How to structure your job interview?
Even before the formulation of questions, give structure to the substance of the issue. Where to start? What do you need to investigate? For what purpose? Are you clear about the profile you need? Let’s look at the following structures:
- Presentation: tell the candidate who you are, what the company is about, what they do, how many years they’ve been operating.
- The vacancy: explain what the company needs, discuss the tasks, responsibilities, functions, salary, incentives, and the work environment.
- Objective inquiry: ask about past work experience, education level, skills, etc.
- Seek to know who the applicant is as a person through subjective inquiry.
Development of the job interview: talk, don’t question
If you need to get to the bottom of things, you don’t need to become a tyrant. With a cordial smile, speak frankly, but kindly. Formulate your questions beforehand, but depending on the nature of the answers, don’t be afraid to branch off a little in order inquire about issues that arise along the way. In other words, take your time if you think the candidate has potential to bring value to your company.
Questions in a job interview: how to write them?
If you want to know what questions to ask for a job interview, you need to know the background, and the background is nothing more than the profile you need to find, the type of candidate who could add value and stay with you. All interview questions should answer your objectives. But what can you ask?
What studies and experience do you have? What is the reason for leaving your last job? These are questions typical for an objective inquiry. Other such questions can involve their current place of residence, time of their graduation, knowledge, abilities, etc.
In a subjective inquiry, you can ask questions such as: Who are you? What is your life project? How do you organize your time? Who do you live with? The idea is to probe the internal aspects of personality, emotional intelligence, creativity, initiative, etc.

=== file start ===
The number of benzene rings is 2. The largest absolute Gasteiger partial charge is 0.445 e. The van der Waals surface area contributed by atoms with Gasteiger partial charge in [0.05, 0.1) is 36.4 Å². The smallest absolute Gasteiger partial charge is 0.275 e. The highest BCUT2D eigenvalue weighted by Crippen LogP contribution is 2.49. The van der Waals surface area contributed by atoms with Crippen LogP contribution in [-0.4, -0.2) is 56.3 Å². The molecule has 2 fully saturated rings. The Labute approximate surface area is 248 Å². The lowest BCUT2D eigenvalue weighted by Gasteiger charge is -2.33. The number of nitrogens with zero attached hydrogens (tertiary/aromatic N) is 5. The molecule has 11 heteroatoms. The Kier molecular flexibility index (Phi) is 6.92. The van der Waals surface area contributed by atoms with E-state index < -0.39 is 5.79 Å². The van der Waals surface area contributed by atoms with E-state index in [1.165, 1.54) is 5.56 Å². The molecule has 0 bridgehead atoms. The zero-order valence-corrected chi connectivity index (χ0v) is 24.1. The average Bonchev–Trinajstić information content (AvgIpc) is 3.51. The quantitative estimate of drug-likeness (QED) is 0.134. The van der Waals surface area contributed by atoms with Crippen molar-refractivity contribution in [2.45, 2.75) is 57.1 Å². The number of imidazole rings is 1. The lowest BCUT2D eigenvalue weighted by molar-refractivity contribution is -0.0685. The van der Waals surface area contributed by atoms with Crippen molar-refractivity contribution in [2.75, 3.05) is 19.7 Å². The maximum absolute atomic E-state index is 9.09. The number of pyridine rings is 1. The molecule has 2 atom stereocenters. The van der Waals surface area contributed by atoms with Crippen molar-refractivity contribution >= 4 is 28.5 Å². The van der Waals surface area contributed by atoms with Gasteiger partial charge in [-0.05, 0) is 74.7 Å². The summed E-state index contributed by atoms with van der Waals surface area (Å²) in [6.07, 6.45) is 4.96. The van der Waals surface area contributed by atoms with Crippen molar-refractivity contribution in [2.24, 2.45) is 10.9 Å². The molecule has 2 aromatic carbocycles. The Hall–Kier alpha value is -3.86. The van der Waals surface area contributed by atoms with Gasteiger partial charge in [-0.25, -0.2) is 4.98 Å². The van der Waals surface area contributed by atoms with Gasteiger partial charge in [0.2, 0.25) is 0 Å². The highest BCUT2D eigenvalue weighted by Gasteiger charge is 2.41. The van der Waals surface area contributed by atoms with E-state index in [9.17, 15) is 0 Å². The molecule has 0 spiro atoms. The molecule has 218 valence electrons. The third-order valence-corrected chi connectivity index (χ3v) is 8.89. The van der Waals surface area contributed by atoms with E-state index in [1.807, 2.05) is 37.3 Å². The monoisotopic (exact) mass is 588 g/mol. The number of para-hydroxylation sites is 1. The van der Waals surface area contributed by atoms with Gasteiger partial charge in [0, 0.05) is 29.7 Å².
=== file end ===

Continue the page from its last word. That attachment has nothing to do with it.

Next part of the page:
Download our free job interview questionnaire form
Need some help getting started? We’ve put together a questionnaire form that’s available for download at this link here. The form contains a series of models and exemplary questions that you could use or adapt to fit your own needs. The form is fully editable and is divided into three dimensions of exploration: social dimension, professional dimension and human dimension. Implementing the questions in the questionnaire is completely up to you, but we do recommend that you at least explore these three dimensions in every job interview:
- Social dimension: explores the social conditions of the candidate, their marital status, family, social relationships. It is important to inquire about the context where you live and the relationships that a future worker has. It is not the same level of responsibility, for example, of a single person than of a married person with small children.
- Professional dimension explores the academic level & training of the candidate. But pay attention: explore if all your academic level has made sense in your life, if there is a vocation, or if you have other skills outside of your academic profile.
- Human Dimension explores the basis of everything, and we believe it is the most important: Who are you? That question is fundamental and perhaps from it, the rest is derived.
What other resources can you use for job interviews?
There are many, but at CazVid, we have verified the usefulness and power of a trending resource: the presentation video or the video resume. For this reason, we highly recommend that candidates send you a personal video presentation or a video resume in addition to their written CV.
When it comes to the screening process of job candidates, watching a video resume can save you a ton of time. Video is capable of providing a fairly objective and subjective window on a candidate’s disposition, verbal communication skills, energy, and overall attitude even before you have an in-person interview. A video resume or presentation on CazVid is also limited to 30 seconds, much less time than what you’d spend reading numerous written resumes.
CazVid is dedicated exclusively to this resume format with which you get to decide your finalists even before interviewing them or reading their resumes. Check it out now to see video resumes and also company job listing videos.
Our desire is for your company to thrive. Having the right questions for a job interview will help you in this regard, as well as viewing personal video presentations.